The first question I am always asked is ‘How long have you lived up North?”
As someone who has spent more of my life in the North of England than time elsewhere I am always disappointed to be classed as an ‘oftcumden’ (as they say in Lancashire).
By accident of birth I am an Essex girl. And there I leave the stereotype. I don’t possess white stilettoes and am rarely to be seen dancing around my handbag. I do like jewellery shops and ‘bling’ however but that might just be genetic.
I refuse to believe that destiny is always determined by origin or accent. Mine incidentally is now much softer and full of borrowed war of the roses intonation, living as I have in both Yorkshire and Lancashire for the past forty plus years.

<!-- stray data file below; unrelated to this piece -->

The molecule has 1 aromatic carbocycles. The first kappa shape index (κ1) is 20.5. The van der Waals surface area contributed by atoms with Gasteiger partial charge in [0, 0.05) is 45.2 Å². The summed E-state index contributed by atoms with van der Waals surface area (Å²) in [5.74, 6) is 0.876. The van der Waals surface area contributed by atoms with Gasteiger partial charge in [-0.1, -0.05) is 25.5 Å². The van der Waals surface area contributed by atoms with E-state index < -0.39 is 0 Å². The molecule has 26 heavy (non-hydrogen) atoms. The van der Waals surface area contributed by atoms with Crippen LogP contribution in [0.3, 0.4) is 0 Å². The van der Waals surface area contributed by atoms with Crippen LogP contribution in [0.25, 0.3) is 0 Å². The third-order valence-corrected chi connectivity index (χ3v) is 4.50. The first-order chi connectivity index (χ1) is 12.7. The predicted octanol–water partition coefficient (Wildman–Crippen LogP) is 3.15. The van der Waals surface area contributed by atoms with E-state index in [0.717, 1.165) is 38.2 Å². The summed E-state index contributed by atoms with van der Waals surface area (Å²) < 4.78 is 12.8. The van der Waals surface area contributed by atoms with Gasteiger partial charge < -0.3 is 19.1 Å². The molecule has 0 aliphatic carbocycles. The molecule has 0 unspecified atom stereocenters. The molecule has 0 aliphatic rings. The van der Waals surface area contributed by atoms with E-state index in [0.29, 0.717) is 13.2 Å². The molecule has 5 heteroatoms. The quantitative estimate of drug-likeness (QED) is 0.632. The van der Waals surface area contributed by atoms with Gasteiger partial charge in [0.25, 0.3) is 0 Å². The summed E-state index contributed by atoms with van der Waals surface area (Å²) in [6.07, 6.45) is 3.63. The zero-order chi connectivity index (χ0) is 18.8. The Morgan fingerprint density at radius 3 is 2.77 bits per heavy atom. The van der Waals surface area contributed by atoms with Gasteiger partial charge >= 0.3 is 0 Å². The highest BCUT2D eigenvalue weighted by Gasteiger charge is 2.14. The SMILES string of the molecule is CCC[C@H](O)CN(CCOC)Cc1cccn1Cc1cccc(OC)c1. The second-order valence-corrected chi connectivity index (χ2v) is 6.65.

As a twin I have never really been alone. I was born with a partner in crime and shared mum and dad right from the start.
My sister and I are fraternal twins- non-identical, we barely look related these days, I also claim to be taller and wiser. Funnily enough our teachers really struggled to tell us apart, a challenge made even harder because mum chose to dress us in identical clothing. Our junior teacher had great idea however and made us wear different coloured ribbons.
My sister was good at maths and hated writing, I loved writing and struggled with maths. You can probably already guess what we conspired to do. Yes, we swapped our coloured ribbons regularly and conveniently throughout the day, to capitalise on individual talents. We delighted in confusing ‘Miss’ but had to become adept at answering to each other’s name. (Sorry mum.)
Looking back through my highly refined teacher lens I have one question:
How on earth did we get away with it?
Was she myopic or did she simply never look up from her desk?